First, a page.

Belt Up’s The Boy James

Belt Up’s The Boy James
C Soco

In a tenement high above the streets of Edinburgh is a loft which is carpeted from end to end, with battered sofas and armchairs and cushions scattered all around. It is here that Belt Up Theatre presents a piece of theatre that isn’t just watched it’s completely experienced.

Jethro Compton performs the titular role of the boy with complete deft of touch and grace as he greets his audience on the landing to the loft and takes us inside a loft that is both warm and involving on the senses. The boy James leads us through a game of tag and stick in the mud before we settle down and join hands for the great journey beyond the second star to the left and straight on till Morning by closing our eyes and wishing really hard.

We are then introduced to the character of James (Dan Wood) who shares the boys adventures and has reached the end of his road as he has had to grow up, We are also introduced to the girl played by Lucy Farrett who is about is about to shatter the boys world with the one thing that is destined for us all adulthood.

This production both enthrals and captivates the mind and senses as you are so drawn in to whats happening around you, very much akin to actually living a dream and watching it descend into a nightmare. I ran the a full cycle of emotions, I laughed, was shocked and cried openly with the audience as we relived the best of our own childhoods and the horror which some face as they struggle to become adults in a world they no longer recognise.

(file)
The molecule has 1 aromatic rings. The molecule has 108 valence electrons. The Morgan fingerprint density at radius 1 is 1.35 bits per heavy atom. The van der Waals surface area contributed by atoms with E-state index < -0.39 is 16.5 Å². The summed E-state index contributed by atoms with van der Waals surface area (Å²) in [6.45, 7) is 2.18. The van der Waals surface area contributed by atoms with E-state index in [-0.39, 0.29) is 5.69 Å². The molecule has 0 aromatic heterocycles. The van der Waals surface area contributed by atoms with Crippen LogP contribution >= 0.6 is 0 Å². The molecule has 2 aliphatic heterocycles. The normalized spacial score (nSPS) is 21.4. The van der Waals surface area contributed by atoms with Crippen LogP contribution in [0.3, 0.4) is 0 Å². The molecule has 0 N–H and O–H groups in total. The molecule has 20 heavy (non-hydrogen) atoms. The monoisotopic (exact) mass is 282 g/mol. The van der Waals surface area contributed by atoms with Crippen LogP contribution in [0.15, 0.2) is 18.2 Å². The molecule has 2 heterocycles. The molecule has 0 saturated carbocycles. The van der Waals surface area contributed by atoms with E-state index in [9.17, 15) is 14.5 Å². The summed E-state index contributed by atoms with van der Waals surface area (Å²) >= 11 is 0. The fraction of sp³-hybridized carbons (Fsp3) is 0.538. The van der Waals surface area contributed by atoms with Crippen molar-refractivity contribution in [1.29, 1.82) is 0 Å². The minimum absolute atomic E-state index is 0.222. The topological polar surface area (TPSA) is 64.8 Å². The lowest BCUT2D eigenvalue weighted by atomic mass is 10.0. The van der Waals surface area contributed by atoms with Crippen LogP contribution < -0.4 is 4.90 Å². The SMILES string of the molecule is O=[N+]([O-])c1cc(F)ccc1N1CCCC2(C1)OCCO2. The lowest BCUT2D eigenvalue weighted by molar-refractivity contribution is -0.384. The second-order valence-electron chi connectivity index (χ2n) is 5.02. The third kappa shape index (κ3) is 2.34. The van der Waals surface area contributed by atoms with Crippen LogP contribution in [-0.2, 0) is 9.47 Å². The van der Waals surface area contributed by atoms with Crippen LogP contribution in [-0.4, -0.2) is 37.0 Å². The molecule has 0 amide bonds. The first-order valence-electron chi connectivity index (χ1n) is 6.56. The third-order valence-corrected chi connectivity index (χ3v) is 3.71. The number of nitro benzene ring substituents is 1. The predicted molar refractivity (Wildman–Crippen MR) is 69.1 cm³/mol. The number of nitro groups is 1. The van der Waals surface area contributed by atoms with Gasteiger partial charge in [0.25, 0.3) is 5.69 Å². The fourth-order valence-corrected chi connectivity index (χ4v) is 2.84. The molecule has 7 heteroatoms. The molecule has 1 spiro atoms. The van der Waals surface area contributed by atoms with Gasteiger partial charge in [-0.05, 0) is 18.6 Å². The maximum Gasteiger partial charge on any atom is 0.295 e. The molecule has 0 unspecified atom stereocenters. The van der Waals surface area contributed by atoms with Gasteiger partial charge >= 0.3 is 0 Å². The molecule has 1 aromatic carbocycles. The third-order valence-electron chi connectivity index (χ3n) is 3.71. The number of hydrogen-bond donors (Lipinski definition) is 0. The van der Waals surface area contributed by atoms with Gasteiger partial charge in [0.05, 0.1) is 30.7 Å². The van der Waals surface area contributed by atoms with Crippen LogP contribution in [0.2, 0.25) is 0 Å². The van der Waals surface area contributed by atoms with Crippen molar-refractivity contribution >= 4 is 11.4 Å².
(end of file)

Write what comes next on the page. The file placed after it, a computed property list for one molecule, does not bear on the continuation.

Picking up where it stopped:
The beautiful setting helps you forget what you’re seeing is simply theatre and the unique sound of a clock ticking the minutes away and simple lighting further enhance the experience. As you leave the warm loft to the cool midnight air of Edinburgh your left in awe of what you just saw in the last hour. This truly is a very rare kind of production on the festival one of which I would recommend anyone should see.

If you’re lucky enough to get a ticket, then make your way up the stairs to a loft high above the streets of Edinburgh where you can dream of childhood and play games with the boy James.